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Treadmill the Culprit in Springs Fire

Wed, 07/28/2021 - 16:29
A fire that gutted a Springs house last week was traced to the electrical cord on a basement treadmill.
Michael Heller

The East Hampton Town fire marshal's office found a treadmill's electrical cord to be the cause of a fire on the morning of July 20 that "totaled" a Springs house.

Springs Fire Department Chief Tim Taylor reported on Friday said the family had gotten out of different parts of the house and was safely together on the front lawn by the time the fire department arrived, but the fire left them with neither a home nor belongings, according to a GoFundMe page set up to help them get back on their feet. Ana Barros "and her children were lucky to make it out safely," wrote Jessica Tovar of Organizacion Latino-Americana of Eastern Long Island, who is organizing the fund-raising effort "in hopes of alleviating some of the financial needs that they are now facing." 

The Springs Fire Department was alerted to the fire on Springs-Fireplace Road between Harrison Avenue and Copeces Lane shortly after 9 and responded with two engines, a tanker, and ambulances. They soon requested mutual aid from Amagansett, in the form of a tanker and a rapid intervention team, and East Hampton, in the form of an engine and tanker. Fifteen minutes later Sag Harbor's rapid intervention team was summoned. The RIT teams pull firefighters out of a structure when they are in trouble, Chief Taylor explained. Luckily, there were no injuries.

The Montauk Fire Department stood by at the Springs Firehouse to respond should there have been other calls for help. 

Because the fire seemed to be electrical in nature, PSEG Long Island was called to shut off power to the house. As no lives were in danger, the four fire departments who responded to the scene had to wait until PSEG arrived. Only then could they aggressively battle the fire.

"When we show up, one of the first things we normally do is pull the meter off the house, which kills the power throughout the house," Chief Taylor said. "Unfortunately, when we got on scene the electric meter itself was actually on fire and we couldn't get to it."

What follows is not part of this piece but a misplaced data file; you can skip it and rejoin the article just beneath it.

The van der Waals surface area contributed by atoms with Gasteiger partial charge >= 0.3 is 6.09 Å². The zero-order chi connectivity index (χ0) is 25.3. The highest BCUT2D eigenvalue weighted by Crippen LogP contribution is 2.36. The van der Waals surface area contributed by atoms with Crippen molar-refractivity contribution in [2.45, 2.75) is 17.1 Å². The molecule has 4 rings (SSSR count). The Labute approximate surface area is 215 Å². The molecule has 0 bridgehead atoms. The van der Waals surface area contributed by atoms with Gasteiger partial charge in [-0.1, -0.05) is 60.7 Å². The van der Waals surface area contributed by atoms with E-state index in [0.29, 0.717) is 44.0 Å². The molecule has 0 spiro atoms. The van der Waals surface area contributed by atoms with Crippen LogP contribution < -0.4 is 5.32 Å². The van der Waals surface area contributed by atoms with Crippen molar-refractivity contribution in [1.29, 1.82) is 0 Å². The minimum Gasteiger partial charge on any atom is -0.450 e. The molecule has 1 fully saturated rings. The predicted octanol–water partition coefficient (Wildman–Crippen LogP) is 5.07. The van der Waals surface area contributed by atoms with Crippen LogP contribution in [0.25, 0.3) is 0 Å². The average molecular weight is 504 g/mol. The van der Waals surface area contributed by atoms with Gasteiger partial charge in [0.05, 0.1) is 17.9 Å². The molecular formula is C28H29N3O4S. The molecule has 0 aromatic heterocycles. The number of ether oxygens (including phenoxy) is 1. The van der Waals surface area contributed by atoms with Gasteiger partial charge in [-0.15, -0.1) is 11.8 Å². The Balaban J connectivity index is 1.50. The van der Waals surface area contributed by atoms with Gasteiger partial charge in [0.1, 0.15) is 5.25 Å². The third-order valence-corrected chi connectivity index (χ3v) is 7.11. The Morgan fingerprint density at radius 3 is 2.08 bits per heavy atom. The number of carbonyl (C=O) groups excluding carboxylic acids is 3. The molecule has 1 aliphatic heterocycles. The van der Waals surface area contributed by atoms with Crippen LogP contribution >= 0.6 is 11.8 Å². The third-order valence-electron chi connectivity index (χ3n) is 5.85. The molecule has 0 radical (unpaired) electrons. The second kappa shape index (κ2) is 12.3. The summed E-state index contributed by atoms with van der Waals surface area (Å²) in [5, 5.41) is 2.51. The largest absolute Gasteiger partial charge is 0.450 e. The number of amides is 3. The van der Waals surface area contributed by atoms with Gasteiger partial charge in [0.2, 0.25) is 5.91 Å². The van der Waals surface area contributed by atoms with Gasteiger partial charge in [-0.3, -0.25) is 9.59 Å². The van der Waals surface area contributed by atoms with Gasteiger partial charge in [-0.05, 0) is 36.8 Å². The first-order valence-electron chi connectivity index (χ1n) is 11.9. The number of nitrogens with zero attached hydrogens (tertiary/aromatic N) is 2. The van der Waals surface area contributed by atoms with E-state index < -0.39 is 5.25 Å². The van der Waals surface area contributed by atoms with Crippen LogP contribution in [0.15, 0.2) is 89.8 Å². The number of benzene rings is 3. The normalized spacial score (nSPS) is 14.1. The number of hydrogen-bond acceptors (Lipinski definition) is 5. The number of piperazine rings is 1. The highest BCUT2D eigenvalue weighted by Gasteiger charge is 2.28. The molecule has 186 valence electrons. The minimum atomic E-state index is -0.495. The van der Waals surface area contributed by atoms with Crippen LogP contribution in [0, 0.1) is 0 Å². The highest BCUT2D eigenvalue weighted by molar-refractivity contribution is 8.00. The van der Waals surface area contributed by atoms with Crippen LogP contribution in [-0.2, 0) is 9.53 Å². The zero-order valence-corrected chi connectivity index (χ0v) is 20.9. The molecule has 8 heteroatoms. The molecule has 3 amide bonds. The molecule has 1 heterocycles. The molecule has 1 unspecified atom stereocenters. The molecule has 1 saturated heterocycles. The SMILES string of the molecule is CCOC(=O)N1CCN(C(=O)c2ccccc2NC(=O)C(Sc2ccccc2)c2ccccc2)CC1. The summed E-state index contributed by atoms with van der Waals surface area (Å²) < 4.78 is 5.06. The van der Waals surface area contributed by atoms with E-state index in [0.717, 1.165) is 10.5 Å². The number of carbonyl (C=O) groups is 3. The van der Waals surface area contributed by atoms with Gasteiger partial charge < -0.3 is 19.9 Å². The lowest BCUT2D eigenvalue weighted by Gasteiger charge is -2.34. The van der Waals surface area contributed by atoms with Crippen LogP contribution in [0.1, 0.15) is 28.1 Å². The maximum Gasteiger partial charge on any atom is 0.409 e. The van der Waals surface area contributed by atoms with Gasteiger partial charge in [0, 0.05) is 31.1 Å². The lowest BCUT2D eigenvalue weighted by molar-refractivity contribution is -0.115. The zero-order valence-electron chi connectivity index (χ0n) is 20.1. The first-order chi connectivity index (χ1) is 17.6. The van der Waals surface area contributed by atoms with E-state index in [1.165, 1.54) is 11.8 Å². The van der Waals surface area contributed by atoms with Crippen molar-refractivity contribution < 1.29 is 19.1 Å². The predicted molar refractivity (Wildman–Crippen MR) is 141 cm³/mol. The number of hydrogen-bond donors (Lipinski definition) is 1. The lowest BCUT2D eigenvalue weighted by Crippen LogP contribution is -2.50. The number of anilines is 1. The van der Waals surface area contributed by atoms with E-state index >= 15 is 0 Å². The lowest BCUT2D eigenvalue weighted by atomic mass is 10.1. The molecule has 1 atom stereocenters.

The responders mitigated the danger as best they could until PSEG cut the main power line. "You can't squirt water on electricity, obviously, so you have to weigh up your risk/reward. If there were people inside, we would have made the attack and gone in."

The fire indeed was electrical as suspected, the fire marshal Tom Baker said on Monday, after handing over the investigation to the family's insurance company. "Things started in the treadmill and caught the laminate floor," he said. 

The treadmill was in the basement, and the electrical cord had been caught under one of its legs. Over the course of about two years, the pressure wore away the cord. The fire marshal noted that there are many codes that address this type of issue, such as requiring protective covering over floor cords or ensuring no electric wiring is running under a carpet. 

Mr. Baker said the treadmill had been bought on Amazon. The family is trying to find the receipt to help the insurance company determine its manufacturer, and he said that perhaps a serial number could be salvaged from the burned machine to help identify its make and model.

Chief Taylor said that also problematic was the home's "balloon" construction, which means it allowed the fire to spread easily and get into the roof rafters.

An estimated 30 firefighters were on scene, and the day was very hot. "We went through manpower pretty quick," the chief said. Especially in the heat, the 15 or so firefighters in the house at a time had limited air supply. An "evolution" is what the department calls the 15-to-20-minute shift a firefighter is able to spend in the fire before getting checked out by the ambulance and released again. 

Hydration is key, Chief Taylor said, and the Springs Fire Department Ladies Auxiliary played an important role, as they were called away from their day jobs to take water and food to the responders.

The family lost everything, according to Ms. Tovar, but they have "a very strong faith, which is helping them get through these difficult times." As of Monday, more than $10,500 had been raised toward a goal of $50,000 to help them. Those wishing to contribute can search "Springs house fire" at to find the donation page.


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